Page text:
Design and Installation Data:
Copper-Iron Alloy Tube and Fittings for High Pressure HVAC/R Applications

The air conditioning and refrigeration industry continues to take steps internationally to minimize the potential effects of refrigerant leakage, release and misuse on global warming and ozone depletion, which are increasingly linked to human activity.

To curb the impact on our environment, many refrigerants previously used have been restricted and in some cases banned completely. Refrigerants are being identified with an associated Global Warming Potential (GWP) number. This GWP number compares the global warming potential of the subject refrigerant to the baseline or reference of carbon dioxide, refrigerant R-744, that has a GWP of 1. The higher the GWP number the greater risk that refrigerant poses to global warming. For example, R-22, a previously very common refrigerant has a GWP of 2400. R-134a, a refrigerant developed as a substitute for R-22, has a GWP of 1300 and R-410a, another low-GWP refrigerant, has a GWP of 1725. While much better in terms of GWP than their predecessors, both of these replacement refrigerants still have much greater potential impact than carbon dioxide.

Early refrigeration systems employed two common refrigerants, ammonia and carbon dioxide. Both of these refrigerants proved to be very troublesome in many ways. Ammonia was extremely toxic and caused great concern with respect to human health issues should a leak occur. Carbon dioxide operates at very high pressures (400+ psig in cascade systems to 2,000+ psig at transcritical high-side pressures) with discharge temperatures in the 300°+ range.

Standard copper tube was not suitable for use with ammonia, due to a propensity for corrosion in the presence of ammonia and moisture, and did not provide the strength necessary in economical wall thicknesses to handle the temperatures and pressures at which carbon dioxide systems operate. However, recent advances in copper tube manufacture utilizing a copper alloy (UNS C19400) that contains a small percentage of iron (97% copper minimum, 2.1% – 2.6% iron) has shown great promise in high pressure refrigeration systems, including those utilizing carbon dioxide (CO2) as well as other natural refrigerants, see table below for the chemical composition of alloy C19400.

Chemical Composition of Copper-Iron Tube and Fittings (Alloy C19400)
  Cu Pb Zn Fe P
Min (%) 97.0   0.05 2.1 0.015
Max (%)   0.03 0.20 2.6 0.15

Copper-iron tube is rated for pressures in the range of 90 Bar (1,305 psi) to 130 Bar (1,885 psi) or more at temperatures up to 300°F. Both copper-iron tube and fittings have been tested and certified as meeting the requirements of Underwriters Laboratories UL 207 Standard for Refrigerant-Containing Components and Accessories, Nonelectrical. For additional information related to copper-iron’s physical and mechanical characteristics, please review properties of Alloy C19400.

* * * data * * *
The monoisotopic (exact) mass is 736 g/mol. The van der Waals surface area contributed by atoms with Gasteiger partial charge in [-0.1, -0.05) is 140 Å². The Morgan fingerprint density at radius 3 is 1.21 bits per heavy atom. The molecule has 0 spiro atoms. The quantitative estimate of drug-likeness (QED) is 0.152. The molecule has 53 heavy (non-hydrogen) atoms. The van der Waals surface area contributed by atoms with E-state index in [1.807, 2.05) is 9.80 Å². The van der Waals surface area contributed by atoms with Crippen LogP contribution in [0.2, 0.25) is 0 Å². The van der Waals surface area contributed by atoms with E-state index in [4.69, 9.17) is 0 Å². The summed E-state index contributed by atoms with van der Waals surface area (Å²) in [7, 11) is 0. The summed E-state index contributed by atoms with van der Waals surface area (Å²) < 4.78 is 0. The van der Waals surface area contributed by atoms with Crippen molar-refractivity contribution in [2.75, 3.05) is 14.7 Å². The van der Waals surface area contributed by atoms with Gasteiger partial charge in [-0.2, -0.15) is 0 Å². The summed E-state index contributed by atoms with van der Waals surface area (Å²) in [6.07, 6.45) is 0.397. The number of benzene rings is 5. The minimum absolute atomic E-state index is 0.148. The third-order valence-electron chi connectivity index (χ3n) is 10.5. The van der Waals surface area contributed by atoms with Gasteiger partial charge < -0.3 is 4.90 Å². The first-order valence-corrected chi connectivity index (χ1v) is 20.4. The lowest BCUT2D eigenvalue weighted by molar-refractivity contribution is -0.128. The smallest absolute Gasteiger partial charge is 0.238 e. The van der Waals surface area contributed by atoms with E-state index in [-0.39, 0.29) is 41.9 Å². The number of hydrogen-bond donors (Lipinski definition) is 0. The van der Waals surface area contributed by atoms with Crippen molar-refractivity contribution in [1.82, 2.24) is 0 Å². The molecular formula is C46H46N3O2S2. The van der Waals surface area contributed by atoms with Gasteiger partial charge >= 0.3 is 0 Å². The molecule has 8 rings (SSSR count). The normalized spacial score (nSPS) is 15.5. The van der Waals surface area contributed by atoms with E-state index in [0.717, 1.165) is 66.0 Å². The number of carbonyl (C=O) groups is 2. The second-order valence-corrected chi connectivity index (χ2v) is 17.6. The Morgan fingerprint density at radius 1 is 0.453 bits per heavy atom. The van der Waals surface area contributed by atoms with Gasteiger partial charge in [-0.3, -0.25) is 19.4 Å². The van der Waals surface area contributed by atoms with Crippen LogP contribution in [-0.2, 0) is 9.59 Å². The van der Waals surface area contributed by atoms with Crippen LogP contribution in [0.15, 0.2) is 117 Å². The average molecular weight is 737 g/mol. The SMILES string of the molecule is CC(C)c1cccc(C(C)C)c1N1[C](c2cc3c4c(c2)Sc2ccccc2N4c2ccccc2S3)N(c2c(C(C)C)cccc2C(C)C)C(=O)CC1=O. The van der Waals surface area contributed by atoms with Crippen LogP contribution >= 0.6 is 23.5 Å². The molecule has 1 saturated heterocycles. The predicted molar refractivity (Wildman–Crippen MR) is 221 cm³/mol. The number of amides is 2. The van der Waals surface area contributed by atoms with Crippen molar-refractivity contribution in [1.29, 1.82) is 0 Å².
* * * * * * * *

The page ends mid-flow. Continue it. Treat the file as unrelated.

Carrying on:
In designing a system, tube, fitting and joint ratings must be considered collectively, because the lower of the ratings (tube, fitting or joint) will govern the maximum installation design pressure.

Copper-iron tube and fittings are available in sizes from ⅜” O.D. to 2⅛” O.D. And the tube is internally cleaned and capped to the requirements of ASTM B280. Copper-iron tube is certified for pressure-temperature ratings via a performance standard, not through calculation from dimensional standards. Therefore, the physical properties and dimensions of the tube can vary from manufacturer to manufacturer, except for the outside diameter.

Additional information related to copper-iron tube and fittings can be obtained from the following:

  1. Wieland: K65 Tubes and Fittings
  2. Mueller Industries: Extra High Performance Copper Tube

Installation Steps

Copper-iron alloy tube and fittings can be joined using the same brazing techniques and processes utilized for standard plumbing or ACR brazing applications. For brazed joints between tube and fittings manufactured from alloy C19400, which contain phosphorous (P), the use of brazing flux would not be required. However, when joining copper iron tube to other materials, that do not contain phosphorous (P), brazing flux would be required and brazing filler metals meeting the requirements of BAg series brazing alloys are highly recommended. See Brazed Joints.

Mechanically Formed Extruded Outlets

Though harder and less malleable than standard copper tube (UNS C12200) copper-iron tube has shown acceptable ability to be drilled and collared per the recommendations shown in Mechanically Formed Extruded Outlets. However, it is highly recommended prior to drilling the pilot hole, the tube being drilled to form the tee should be annealed prior to drilling the pilot hole. Pre-annealing of the main tube greatly increases the expected life of the drill head and collaring pins.